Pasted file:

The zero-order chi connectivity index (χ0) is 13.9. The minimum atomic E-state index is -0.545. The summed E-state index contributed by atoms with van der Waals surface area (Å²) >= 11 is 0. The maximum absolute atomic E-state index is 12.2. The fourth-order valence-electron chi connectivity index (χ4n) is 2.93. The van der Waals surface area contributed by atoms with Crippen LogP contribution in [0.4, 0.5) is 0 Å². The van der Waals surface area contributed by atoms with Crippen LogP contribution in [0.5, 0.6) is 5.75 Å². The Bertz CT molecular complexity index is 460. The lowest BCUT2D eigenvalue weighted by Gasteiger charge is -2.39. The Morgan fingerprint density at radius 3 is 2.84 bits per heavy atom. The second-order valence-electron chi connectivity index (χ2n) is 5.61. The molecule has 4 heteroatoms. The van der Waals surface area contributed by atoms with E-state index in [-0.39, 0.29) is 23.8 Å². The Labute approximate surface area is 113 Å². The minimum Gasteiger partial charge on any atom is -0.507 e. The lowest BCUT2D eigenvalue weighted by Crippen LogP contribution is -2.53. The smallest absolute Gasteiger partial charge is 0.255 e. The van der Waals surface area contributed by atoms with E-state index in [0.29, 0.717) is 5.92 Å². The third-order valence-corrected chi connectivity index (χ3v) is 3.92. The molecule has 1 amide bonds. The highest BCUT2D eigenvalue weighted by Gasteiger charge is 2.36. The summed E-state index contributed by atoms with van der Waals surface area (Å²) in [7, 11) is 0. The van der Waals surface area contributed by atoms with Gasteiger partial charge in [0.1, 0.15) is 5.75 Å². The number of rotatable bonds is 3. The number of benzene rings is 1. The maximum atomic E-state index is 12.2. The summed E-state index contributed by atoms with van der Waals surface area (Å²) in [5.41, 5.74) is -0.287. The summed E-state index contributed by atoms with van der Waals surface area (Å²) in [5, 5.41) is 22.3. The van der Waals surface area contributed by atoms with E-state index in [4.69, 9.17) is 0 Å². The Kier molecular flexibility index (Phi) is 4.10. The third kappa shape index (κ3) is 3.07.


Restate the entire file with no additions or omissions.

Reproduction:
The zero-order chi connectivity index (χ0) is 13.9. The minimum atomic E-state index is -0.545. The summed E-state index contributed by atoms with van der Waals surface area (Å²) >= 11 is 0. The maximum absolute atomic E-state index is 12.2. The fourth-order valence-electron chi connectivity index (χ4n) is 2.93. The van der Waals surface area contributed by atoms with Crippen LogP contribution in [0.4, 0.5) is 0 Å². The van der Waals surface area contributed by atoms with Crippen LogP contribution in [0.5, 0.6) is 5.75 Å². The Bertz CT molecular complexity index is 460. The lowest BCUT2D eigenvalue weighted by Gasteiger charge is -2.39. The Morgan fingerprint density at radius 3 is 2.84 bits per heavy atom. The second-order valence-electron chi connectivity index (χ2n) is 5.61. The molecule has 4 heteroatoms. The van der Waals surface area contributed by atoms with E-state index in [-0.39, 0.29) is 23.8 Å². The Labute approximate surface area is 113 Å². The minimum Gasteiger partial charge on any atom is -0.507 e. The lowest BCUT2D eigenvalue weighted by Crippen LogP contribution is -2.53. The smallest absolute Gasteiger partial charge is 0.255 e. The van der Waals surface area contributed by atoms with E-state index in [0.29, 0.717) is 5.92 Å². The third-order valence-corrected chi connectivity index (χ3v) is 3.92. The molecule has 1 amide bonds. The highest BCUT2D eigenvalue weighted by Gasteiger charge is 2.36. The summed E-state index contributed by atoms with van der Waals surface area (Å²) in [7, 11) is 0. The van der Waals surface area contributed by atoms with Gasteiger partial charge in [0.1, 0.15) is 5.75 Å². The number of rotatable bonds is 3. The number of benzene rings is 1. The maximum atomic E-state index is 12.2. The summed E-state index contributed by atoms with van der Waals surface area (Å²) in [5.41, 5.74) is -0.287. The summed E-state index contributed by atoms with van der Waals surface area (Å²) in [5, 5.41) is 22.3. The van der Waals surface area contributed by atoms with E-state index in [4.69, 9.17) is 0 Å². The Kier molecular flexibility index (Phi) is 4.10. The third kappa shape index (κ3) is 3.07.